Trump Campaign Shuffles Up 2020 Staff After Tulsa Rally, To Keep Parscale At Helm

OPINION | This article contains commentary which reflects the author's opinion.

The 2020 Trump re-election campaign is shuffling up some of their leadership just ten days after a rally in Tulsa only drew 6,200 attendees.

The Bank of Oklahoma Center venue was expected to sell-out at 18,000-19,000 people and the Trump campaign announced more than 1 million people had signed up to attend the event online. In the aftermath of the event, Trump supporters criticized the campaign for the low turnout.

Trump campaign communications director Tim Murtaugh told Fox News the campaign changes were not connected to the event but pre-planned moves.

Michael Glassner, who organized the president’s rallies, has been reassigned elsewhere in the campaign and Jeff DeWit, the Arizona chairman of Trump’s 2016 presidential campaign, has joined the 2020 team as chief operating officer.

“This is not a reaction to Tulsa,” Murtaugh said. “Michael Glassner is moving into the long-term role of navigating the many legal courses we face, including suits against major media outlets, some of which will likely extend beyond the end of the campaign.”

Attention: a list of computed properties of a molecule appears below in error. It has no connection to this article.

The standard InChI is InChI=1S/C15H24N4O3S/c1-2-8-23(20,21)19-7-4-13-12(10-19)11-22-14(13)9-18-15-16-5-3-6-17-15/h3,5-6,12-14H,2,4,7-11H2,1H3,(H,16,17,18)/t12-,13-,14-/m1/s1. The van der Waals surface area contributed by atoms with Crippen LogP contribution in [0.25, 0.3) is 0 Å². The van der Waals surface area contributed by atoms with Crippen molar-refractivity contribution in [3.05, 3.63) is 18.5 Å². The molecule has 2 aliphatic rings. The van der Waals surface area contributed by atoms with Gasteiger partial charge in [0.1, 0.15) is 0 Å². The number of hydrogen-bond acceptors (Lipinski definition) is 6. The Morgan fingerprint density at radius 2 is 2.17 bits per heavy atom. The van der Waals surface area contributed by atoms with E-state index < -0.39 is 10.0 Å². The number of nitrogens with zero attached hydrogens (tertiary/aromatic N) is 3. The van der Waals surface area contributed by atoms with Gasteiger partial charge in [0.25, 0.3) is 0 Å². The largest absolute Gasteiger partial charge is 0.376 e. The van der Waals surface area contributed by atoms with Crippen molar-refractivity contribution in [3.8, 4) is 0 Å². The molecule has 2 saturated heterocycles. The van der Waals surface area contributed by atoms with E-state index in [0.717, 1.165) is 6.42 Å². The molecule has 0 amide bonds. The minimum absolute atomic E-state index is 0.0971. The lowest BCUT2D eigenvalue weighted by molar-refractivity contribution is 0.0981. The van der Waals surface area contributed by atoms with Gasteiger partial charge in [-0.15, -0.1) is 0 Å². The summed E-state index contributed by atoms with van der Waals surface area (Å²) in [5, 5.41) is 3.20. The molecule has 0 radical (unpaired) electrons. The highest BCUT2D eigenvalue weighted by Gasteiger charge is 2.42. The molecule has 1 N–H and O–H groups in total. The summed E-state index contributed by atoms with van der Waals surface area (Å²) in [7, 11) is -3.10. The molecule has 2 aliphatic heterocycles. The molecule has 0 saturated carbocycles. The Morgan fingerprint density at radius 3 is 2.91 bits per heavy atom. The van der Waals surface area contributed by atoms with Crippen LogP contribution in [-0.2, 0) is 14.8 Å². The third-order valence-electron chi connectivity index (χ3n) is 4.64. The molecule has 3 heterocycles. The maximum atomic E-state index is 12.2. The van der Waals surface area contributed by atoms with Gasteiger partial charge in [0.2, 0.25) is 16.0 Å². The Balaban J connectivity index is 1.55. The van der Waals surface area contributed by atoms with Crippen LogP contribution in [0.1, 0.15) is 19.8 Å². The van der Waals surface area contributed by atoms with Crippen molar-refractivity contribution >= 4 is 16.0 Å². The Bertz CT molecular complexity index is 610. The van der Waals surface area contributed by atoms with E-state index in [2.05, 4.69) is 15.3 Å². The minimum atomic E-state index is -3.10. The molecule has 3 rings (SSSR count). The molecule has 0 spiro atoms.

He continued: “He is one of the founding members of Team Trump and his dedication to the success of the president is unmatched.”

Trump 2020 campaign manager Brad Parscale is also remaining at the helm of the campaign.

Fox News reports the Tulsa event was likely influenced by the coronavirus and a social media campaign effort to sabotage the event:

The local fire marshal estimated the turnout at the 19,000-seat BOK Center arena at about 6,200, but Murtaugh – during an appearance June 22 on Fox News’ “Outnumbered Overtime” – disputed that estimate, asserting that Secret Service personnel counted about 12,000 people going through the turnstiles.

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Both Parscale and Murtaugh also claimed that, in addition to concerns about the coronavirus, turnout was likely affected by more than a week of negative advance coverage on cable news networks, speculating that protesters and rioters might show up at the event. Campaign officials claimed such reports likely scared off many families who had hoped to attend.

Parscale also pushed back against claims that anti-Trump pranksters using TikTok may have sabotaged the turnout by making phony ticket reservations.

“Leftists and online trolls doing a victory lap, thinking they somehow impacted rally attendance, don’t know what they’re talking about or how our rallies work,” Parscale said June 21. “Reporters who wrote gleefully about TikTok and K-Pop [Korean pop music] fans — without contacting the campaign for comment — behaved unprofessionally and were willing dupes to the charade.”


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